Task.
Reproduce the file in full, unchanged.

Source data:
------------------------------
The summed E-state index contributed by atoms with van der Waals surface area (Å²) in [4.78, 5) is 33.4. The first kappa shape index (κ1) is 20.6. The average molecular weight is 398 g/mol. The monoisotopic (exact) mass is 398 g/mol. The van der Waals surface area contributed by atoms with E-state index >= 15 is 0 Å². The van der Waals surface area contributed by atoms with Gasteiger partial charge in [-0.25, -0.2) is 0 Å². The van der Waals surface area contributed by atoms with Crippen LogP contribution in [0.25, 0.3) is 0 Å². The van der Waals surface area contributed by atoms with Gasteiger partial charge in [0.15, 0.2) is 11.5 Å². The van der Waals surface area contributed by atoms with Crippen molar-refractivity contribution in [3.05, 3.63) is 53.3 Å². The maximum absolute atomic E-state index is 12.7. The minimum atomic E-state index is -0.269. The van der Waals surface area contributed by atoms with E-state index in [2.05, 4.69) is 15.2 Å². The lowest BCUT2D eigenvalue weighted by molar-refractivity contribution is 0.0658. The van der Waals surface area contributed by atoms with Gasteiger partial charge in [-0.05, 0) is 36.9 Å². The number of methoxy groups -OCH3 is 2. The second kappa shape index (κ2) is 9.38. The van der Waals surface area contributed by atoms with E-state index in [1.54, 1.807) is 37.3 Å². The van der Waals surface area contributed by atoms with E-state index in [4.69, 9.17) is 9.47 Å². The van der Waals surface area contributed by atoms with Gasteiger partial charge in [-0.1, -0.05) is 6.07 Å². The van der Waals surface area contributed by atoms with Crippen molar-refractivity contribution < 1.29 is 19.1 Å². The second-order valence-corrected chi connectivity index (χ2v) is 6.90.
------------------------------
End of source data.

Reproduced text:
The summed E-state index contributed by atoms with van der Waals surface area (Å²) in [4.78, 5) is 33.4. The first kappa shape index (κ1) is 20.6. The average molecular weight is 398 g/mol. The monoisotopic (exact) mass is 398 g/mol. The van der Waals surface area contributed by atoms with E-state index >= 15 is 0 Å². The van der Waals surface area contributed by atoms with Gasteiger partial charge in [-0.25, -0.2) is 0 Å². The van der Waals surface area contributed by atoms with Crippen LogP contribution in [0.25, 0.3) is 0 Å². The van der Waals surface area contributed by atoms with Gasteiger partial charge in [0.15, 0.2) is 11.5 Å². The van der Waals surface area contributed by atoms with Crippen molar-refractivity contribution in [3.05, 3.63) is 53.3 Å². The maximum absolute atomic E-state index is 12.7. The minimum atomic E-state index is -0.269. The van der Waals surface area contributed by atoms with E-state index in [2.05, 4.69) is 15.2 Å². The lowest BCUT2D eigenvalue weighted by molar-refractivity contribution is 0.0658. The van der Waals surface area contributed by atoms with Gasteiger partial charge in [-0.05, 0) is 36.9 Å². The number of methoxy groups -OCH3 is 2. The second kappa shape index (κ2) is 9.38. The van der Waals surface area contributed by atoms with E-state index in [1.54, 1.807) is 37.3 Å². The van der Waals surface area contributed by atoms with E-state index in [4.69, 9.17) is 9.47 Å². The van der Waals surface area contributed by atoms with Gasteiger partial charge in [-0.1, -0.05) is 6.07 Å². The van der Waals surface area contributed by atoms with Crippen molar-refractivity contribution < 1.29 is 19.1 Å². The second-order valence-corrected chi connectivity index (χ2v) is 6.90.